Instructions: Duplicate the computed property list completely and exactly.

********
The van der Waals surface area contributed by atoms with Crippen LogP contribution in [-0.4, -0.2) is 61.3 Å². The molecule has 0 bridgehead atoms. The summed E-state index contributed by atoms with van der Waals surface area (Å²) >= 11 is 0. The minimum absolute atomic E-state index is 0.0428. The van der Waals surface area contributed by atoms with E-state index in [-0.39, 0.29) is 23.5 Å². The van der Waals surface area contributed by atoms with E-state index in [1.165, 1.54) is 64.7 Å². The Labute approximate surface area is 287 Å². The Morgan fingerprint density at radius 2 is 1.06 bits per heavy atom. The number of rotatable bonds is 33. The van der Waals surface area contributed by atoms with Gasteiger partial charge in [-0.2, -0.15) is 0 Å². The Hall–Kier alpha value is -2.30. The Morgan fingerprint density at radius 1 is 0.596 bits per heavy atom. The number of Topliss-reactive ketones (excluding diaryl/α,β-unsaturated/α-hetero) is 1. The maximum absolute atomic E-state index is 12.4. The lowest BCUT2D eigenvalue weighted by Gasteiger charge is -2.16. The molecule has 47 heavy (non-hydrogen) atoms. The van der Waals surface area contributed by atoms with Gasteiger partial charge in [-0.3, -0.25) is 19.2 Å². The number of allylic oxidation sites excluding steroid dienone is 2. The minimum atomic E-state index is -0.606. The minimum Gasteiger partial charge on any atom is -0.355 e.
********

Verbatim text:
The van der Waals surface area contributed by atoms with Crippen LogP contribution in [-0.4, -0.2) is 61.3 Å². The molecule has 0 bridgehead atoms. The summed E-state index contributed by atoms with van der Waals surface area (Å²) >= 11 is 0. The minimum absolute atomic E-state index is 0.0428. The van der Waals surface area contributed by atoms with E-state index in [-0.39, 0.29) is 23.5 Å². The van der Waals surface area contributed by atoms with E-state index in [1.165, 1.54) is 64.7 Å². The Labute approximate surface area is 287 Å². The Morgan fingerprint density at radius 2 is 1.06 bits per heavy atom. The number of rotatable bonds is 33. The van der Waals surface area contributed by atoms with Gasteiger partial charge in [-0.2, -0.15) is 0 Å². The Hall–Kier alpha value is -2.30. The Morgan fingerprint density at radius 1 is 0.596 bits per heavy atom. The number of Topliss-reactive ketones (excluding diaryl/α,β-unsaturated/α-hetero) is 1. The maximum absolute atomic E-state index is 12.4. The lowest BCUT2D eigenvalue weighted by Gasteiger charge is -2.16. The molecule has 47 heavy (non-hydrogen) atoms. The van der Waals surface area contributed by atoms with Gasteiger partial charge in [-0.3, -0.25) is 19.2 Å². The number of allylic oxidation sites excluding steroid dienone is 2. The minimum atomic E-state index is -0.606. The minimum Gasteiger partial charge on any atom is -0.355 e.